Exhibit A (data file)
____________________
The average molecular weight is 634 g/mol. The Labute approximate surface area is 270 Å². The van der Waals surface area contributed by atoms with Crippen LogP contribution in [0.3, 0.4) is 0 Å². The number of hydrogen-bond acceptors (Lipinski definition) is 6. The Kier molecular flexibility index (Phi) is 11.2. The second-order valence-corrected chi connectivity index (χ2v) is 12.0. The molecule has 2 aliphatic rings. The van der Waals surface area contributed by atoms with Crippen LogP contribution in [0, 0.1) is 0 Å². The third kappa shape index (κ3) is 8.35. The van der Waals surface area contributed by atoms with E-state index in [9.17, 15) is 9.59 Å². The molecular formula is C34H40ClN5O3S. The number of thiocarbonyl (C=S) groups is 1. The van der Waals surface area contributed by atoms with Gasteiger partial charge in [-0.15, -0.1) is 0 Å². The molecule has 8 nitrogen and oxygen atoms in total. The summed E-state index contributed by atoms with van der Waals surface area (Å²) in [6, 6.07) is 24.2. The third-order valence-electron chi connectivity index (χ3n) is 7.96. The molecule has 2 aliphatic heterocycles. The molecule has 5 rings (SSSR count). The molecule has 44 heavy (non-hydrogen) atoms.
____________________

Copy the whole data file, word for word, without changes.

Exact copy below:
The average molecular weight is 634 g/mol. The Labute approximate surface area is 270 Å². The van der Waals surface area contributed by atoms with Crippen LogP contribution in [0.3, 0.4) is 0 Å². The number of hydrogen-bond acceptors (Lipinski definition) is 6. The Kier molecular flexibility index (Phi) is 11.2. The second-order valence-corrected chi connectivity index (χ2v) is 12.0. The molecule has 2 aliphatic rings. The van der Waals surface area contributed by atoms with Crippen LogP contribution in [0, 0.1) is 0 Å². The third kappa shape index (κ3) is 8.35. The van der Waals surface area contributed by atoms with E-state index in [9.17, 15) is 9.59 Å². The molecular formula is C34H40ClN5O3S. The number of thiocarbonyl (C=S) groups is 1. The van der Waals surface area contributed by atoms with Gasteiger partial charge in [-0.15, -0.1) is 0 Å². The molecule has 8 nitrogen and oxygen atoms in total. The summed E-state index contributed by atoms with van der Waals surface area (Å²) in [6, 6.07) is 24.2. The third-order valence-electron chi connectivity index (χ3n) is 7.96. The molecule has 2 aliphatic heterocycles. The molecule has 5 rings (SSSR count). The molecule has 44 heavy (non-hydrogen) atoms.